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Full text of "I And Thou"

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coincidence of oppositions of feeling. Of course, the
one pole—suppressed by the person's basic religious
attitude—often disappears from the reflective conscious-
ness, and can only be recalled in the purest and most
ingenuous consideration of the depths of the being.
Yes; in pure relation you have felt yourself to be
simply dependent, as you are able to feel in no other
relation—and simply free, too, as in no other time or
place: you have felt yourself to be both creaturely and
creative. You had the one feeling then no longer
HJTTntp.fl by the other, but you had both of them limit-
lessly and together.
You know always in your heart that you need God
more than everything; but do you not know too that
God needs you—in the fulness of His eternity needs
you ? How would man be, how would you be, if God
did not need him, did not need you ?. You need God,
in order to be—and God needs you, for the very mean-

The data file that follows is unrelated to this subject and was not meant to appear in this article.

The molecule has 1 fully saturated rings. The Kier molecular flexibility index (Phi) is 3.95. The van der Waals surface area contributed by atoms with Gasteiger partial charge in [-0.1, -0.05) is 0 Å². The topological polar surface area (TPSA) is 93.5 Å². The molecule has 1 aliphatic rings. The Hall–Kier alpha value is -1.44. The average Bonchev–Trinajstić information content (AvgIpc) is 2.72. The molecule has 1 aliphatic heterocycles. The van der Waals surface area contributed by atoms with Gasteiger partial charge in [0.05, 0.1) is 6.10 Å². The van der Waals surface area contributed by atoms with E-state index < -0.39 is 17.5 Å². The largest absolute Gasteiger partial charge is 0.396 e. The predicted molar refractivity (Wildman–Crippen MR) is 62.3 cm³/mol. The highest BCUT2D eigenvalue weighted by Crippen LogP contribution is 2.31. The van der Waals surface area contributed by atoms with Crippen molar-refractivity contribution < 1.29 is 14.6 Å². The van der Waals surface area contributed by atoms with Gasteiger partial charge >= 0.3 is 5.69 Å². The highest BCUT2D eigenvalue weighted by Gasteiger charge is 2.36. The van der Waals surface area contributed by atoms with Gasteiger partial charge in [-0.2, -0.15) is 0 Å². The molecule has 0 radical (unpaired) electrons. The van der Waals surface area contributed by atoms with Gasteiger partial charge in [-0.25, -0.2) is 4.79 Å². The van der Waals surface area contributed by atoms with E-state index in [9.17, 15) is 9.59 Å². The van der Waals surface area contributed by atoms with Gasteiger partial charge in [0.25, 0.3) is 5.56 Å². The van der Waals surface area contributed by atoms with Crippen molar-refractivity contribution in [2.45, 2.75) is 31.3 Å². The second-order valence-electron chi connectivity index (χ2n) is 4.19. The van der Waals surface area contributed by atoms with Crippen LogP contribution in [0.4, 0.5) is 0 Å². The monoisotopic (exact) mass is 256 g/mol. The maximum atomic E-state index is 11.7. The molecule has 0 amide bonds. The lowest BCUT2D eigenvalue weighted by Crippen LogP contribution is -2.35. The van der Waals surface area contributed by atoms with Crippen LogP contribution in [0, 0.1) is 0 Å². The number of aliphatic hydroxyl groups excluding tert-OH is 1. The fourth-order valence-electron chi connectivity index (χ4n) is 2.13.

ing of your life. In instruction and in poems men
are at pains to say mote, and they say too much—
what turgid and presumptuous talk that is about the
" God who becomes " ; but we know unshakably in
our hearts that there is a becoming of the God that is.
The world is not divine sport, it is divine destiny.
There is divine meaning in the life of the world, of man,
of human persons, of you and of me.
Creation happens to us, burns itself into us, recasts
us in burning—we tremble and are faint, we submit,
We take part in creation, meet the Creator, reach
out to Him, helpers and companions.
Two great servants pace through the ages, prayer and
sacrifice. The man who prays pours himself out in